Around 30,000 security forces and allied fighters launched Monday the biggest anti-IS ground operation yet in Iraq, closing in on Tikrit from at least three directions.
A senior commander said operations were focused on cutting supply lines of weapons and reinforcements to the jihadists, who seized the city since June.
The next step will be to "surround the towns completely, suffocate them and then pounce on them," Lieutenant General Abdel Amir al-Zaidi told AFP.
On Wednesday, the United States warned the offensive must not fuel sectarian tensions.
"It is important... that this operation should not be used as an excuse or as cover for individuals taking sectarian-motivated retribution," said White House spokesman Josh Earnest.
"That would tear at the fabric of the country, and weaken the ability of the Iraqis to confront this threat to their country."
Troops have still not retaken Ad-Dawr to the south and Al-Alam to the north, but some units were already on the edge of the city, military sources said.
Zaidi said the operation had already secured areas further out in Salaheddin province and was forcing IS fighters to regroup in urban areas.
"The first phase of the battle to liberate Salaheddin was successfully completed -- and in record time -- by clearing the areas in the east of the province," he said.
The government advance has been slowed by car bombs, roadside bombs and sniper fire, as IS fighters retreated to urban positions but seemed unable to fight back in open areas.
- Revenge killings -
Government forces, Shiite militias and volunteer units have been supported by Iraqi jets and helicopters, as well as Iran.
"This is the most overt conduct of Iranian support," General Martin Dempsey, chairman of the US Joint Chiefs of Staff, said Tuesday.
"Frankly, it would only be a problem if it resulted in sectarianism."
But sectarian-fuelled revenge killings have been a feature of past operations and rights groups expressed concern Wednesday.
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"We are concerned about the possible recurrence and increase of such attacks in the ongoing operations," Amnesty International's senior crisis response adviser Donatella Rovera told AFP.
Some leaders and fighters have described the operation as an opportunity to avenge last June's IS massacre of hundreds of new, mostly Shiite, recruits from the nearby base of Speicher.
Some Sunni tribes have been accused of taking part in the massacre, considered the worst of its kind since IS swept through Iraq's Sunni heartland and beyond the same month.
Prime Minister Haider al-Abadi said Sunday when he announced the Tikrit operation that residents should turn on IS.
Speaking to parliament the next day, he said that "in this battle, there is no neutral party," arguing that anyone choosing neutrality was effectively siding with IS.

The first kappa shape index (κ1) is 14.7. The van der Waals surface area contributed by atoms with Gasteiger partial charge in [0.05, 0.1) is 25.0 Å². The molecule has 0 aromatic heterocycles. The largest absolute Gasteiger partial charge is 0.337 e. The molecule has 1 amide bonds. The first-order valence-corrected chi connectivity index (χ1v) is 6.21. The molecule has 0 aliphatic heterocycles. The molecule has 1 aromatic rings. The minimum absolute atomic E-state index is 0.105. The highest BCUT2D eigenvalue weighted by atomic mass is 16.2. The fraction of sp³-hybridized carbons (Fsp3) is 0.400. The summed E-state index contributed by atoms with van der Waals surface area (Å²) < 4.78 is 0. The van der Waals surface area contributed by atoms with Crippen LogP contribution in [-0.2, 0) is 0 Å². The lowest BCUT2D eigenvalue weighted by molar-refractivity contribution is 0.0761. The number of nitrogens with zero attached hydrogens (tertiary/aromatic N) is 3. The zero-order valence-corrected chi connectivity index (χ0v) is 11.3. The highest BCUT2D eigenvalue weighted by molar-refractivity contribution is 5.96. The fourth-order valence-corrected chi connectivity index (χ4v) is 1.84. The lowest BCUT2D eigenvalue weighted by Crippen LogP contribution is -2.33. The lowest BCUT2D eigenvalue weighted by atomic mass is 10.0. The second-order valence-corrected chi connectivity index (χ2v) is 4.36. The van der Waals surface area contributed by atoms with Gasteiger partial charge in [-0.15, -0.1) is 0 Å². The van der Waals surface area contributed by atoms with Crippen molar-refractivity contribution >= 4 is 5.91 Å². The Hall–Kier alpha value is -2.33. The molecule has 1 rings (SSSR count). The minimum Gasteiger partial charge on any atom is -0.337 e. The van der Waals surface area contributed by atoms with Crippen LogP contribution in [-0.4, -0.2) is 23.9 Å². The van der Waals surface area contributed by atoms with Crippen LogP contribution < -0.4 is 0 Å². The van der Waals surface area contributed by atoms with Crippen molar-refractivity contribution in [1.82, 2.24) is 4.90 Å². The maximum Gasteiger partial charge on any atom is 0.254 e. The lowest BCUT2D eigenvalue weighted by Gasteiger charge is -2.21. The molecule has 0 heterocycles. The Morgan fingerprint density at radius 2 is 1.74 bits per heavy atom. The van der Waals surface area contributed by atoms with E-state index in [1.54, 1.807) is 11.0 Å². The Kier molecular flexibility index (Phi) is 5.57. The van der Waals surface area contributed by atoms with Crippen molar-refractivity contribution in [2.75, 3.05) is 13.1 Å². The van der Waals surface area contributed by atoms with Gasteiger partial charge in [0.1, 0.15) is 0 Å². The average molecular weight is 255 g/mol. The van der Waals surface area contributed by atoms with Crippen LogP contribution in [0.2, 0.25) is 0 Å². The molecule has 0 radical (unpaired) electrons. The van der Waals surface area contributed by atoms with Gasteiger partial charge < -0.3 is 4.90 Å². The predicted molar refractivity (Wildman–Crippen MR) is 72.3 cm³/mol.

"Abadi's statement that there can be no neutrality is worrying," said Joe Stork, deputy Middle East and North Africa director at Human Rights Watch.
- Smugglers -
Many civilians fled the cities conquered by IS last year but the group has recently prevented residents from leaving in some cases.
A former army officer who gave his name as Abu Ahmad fled the town of Al-Alam with his wife and five children Sunday and said he had to pay a smuggler.
"We left with a 'guide', a guy who knows the roads. We were five families, and paid him $1,000 (900 euros) each," he said by telephone from Kirkuk.
The Kurdish-controlled city is only 100 kilometres (62 miles) away but the route they took was a huge loop through the desert that saw them cover eight times that distance.
Tikrit, a Sunni city 160 kilometres (100 miles) north of Baghdad on the Tigris River, is of both strategic and symbolic importance in Baghdad's fight against IS.
It is the hometown of late president Saddam Hussein, the remnants of whose Baath party have collaborated with IS.
Commanders have also said Tikrit is a stepping stone towards an even more ambitious operation of retaking second city Mosul to the north, which has been IS's main Iraqi hub.
Defence Minister Khaled al-Obeidi said after meeting his Turkish counterpart, Ismet Yilmaz, that Ankara had expressed "total willingness to help Iraq in all fields, whether in training, arming or equipment."
Turkish cargo planes delivered military equipment to Baghdad on Tuesday, the latest sign that Ankara-- once accused of allowing IS to operate freely on its soil -- was getting more involved in the fight against it.
Speaking in Baghdad, Yilmaz claimed that "after recent intelligence cooperation, Turkey banned close to 10,000 terrorist suspects from entering Turkey. It also expelled 1,200 suspects."